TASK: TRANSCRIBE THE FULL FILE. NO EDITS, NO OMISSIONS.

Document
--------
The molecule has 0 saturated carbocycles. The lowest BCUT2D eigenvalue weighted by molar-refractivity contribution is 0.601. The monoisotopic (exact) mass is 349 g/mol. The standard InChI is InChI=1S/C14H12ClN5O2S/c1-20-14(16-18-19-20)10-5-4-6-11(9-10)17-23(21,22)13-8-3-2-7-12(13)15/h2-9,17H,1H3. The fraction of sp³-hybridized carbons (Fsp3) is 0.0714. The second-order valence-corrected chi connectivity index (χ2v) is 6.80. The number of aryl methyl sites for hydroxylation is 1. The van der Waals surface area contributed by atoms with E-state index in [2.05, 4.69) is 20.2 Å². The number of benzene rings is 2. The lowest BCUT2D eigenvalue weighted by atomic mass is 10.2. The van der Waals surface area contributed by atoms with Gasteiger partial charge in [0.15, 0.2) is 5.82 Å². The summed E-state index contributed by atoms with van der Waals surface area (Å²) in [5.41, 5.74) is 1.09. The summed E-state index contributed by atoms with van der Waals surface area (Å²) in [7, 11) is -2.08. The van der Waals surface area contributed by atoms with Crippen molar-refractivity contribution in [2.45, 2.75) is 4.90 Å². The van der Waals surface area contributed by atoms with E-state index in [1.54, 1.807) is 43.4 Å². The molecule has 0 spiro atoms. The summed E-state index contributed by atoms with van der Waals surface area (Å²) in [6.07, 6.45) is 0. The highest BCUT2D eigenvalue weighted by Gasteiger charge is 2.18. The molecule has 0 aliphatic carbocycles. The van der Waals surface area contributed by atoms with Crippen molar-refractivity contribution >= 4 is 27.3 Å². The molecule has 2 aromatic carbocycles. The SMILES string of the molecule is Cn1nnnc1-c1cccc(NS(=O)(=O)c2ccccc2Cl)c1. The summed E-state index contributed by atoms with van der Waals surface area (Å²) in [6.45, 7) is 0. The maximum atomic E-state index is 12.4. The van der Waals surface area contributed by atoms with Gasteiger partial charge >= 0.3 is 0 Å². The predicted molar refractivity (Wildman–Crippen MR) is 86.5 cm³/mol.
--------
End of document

The molecule has 0 saturated carbocycles. The lowest BCUT2D eigenvalue weighted by molar-refractivity contribution is 0.601. The monoisotopic (exact) mass is 349 g/mol. The standard InChI is InChI=1S/C14H12ClN5O2S/c1-20-14(16-18-19-20)10-5-4-6-11(9-10)17-23(21,22)13-8-3-2-7-12(13)15/h2-9,17H,1H3. The fraction of sp³-hybridized carbons (Fsp3) is 0.0714. The second-order valence-corrected chi connectivity index (χ2v) is 6.80. The number of aryl methyl sites for hydroxylation is 1. The van der Waals surface area contributed by atoms with E-state index in [2.05, 4.69) is 20.2 Å². The number of benzene rings is 2. The lowest BCUT2D eigenvalue weighted by atomic mass is 10.2. The van der Waals surface area contributed by atoms with Gasteiger partial charge in [0.15, 0.2) is 5.82 Å². The summed E-state index contributed by atoms with van der Waals surface area (Å²) in [5.41, 5.74) is 1.09. The summed E-state index contributed by atoms with van der Waals surface area (Å²) in [7, 11) is -2.08. The van der Waals surface area contributed by atoms with Crippen molar-refractivity contribution in [2.45, 2.75) is 4.90 Å². The van der Waals surface area contributed by atoms with E-state index in [1.54, 1.807) is 43.4 Å². The molecule has 0 spiro atoms. The summed E-state index contributed by atoms with van der Waals surface area (Å²) in [6.07, 6.45) is 0. The highest BCUT2D eigenvalue weighted by Gasteiger charge is 2.18. The molecule has 0 aliphatic carbocycles. The van der Waals surface area contributed by atoms with Crippen molar-refractivity contribution >= 4 is 27.3 Å². The molecule has 2 aromatic carbocycles. The SMILES string of the molecule is Cn1nnnc1-c1cccc(NS(=O)(=O)c2ccccc2Cl)c1. The summed E-state index contributed by atoms with van der Waals surface area (Å²) in [6.45, 7) is 0. The maximum atomic E-state index is 12.4. The van der Waals surface area contributed by atoms with Gasteiger partial charge >= 0.3 is 0 Å². The predicted molar refractivity (Wildman–Crippen MR) is 86.5 cm³/mol.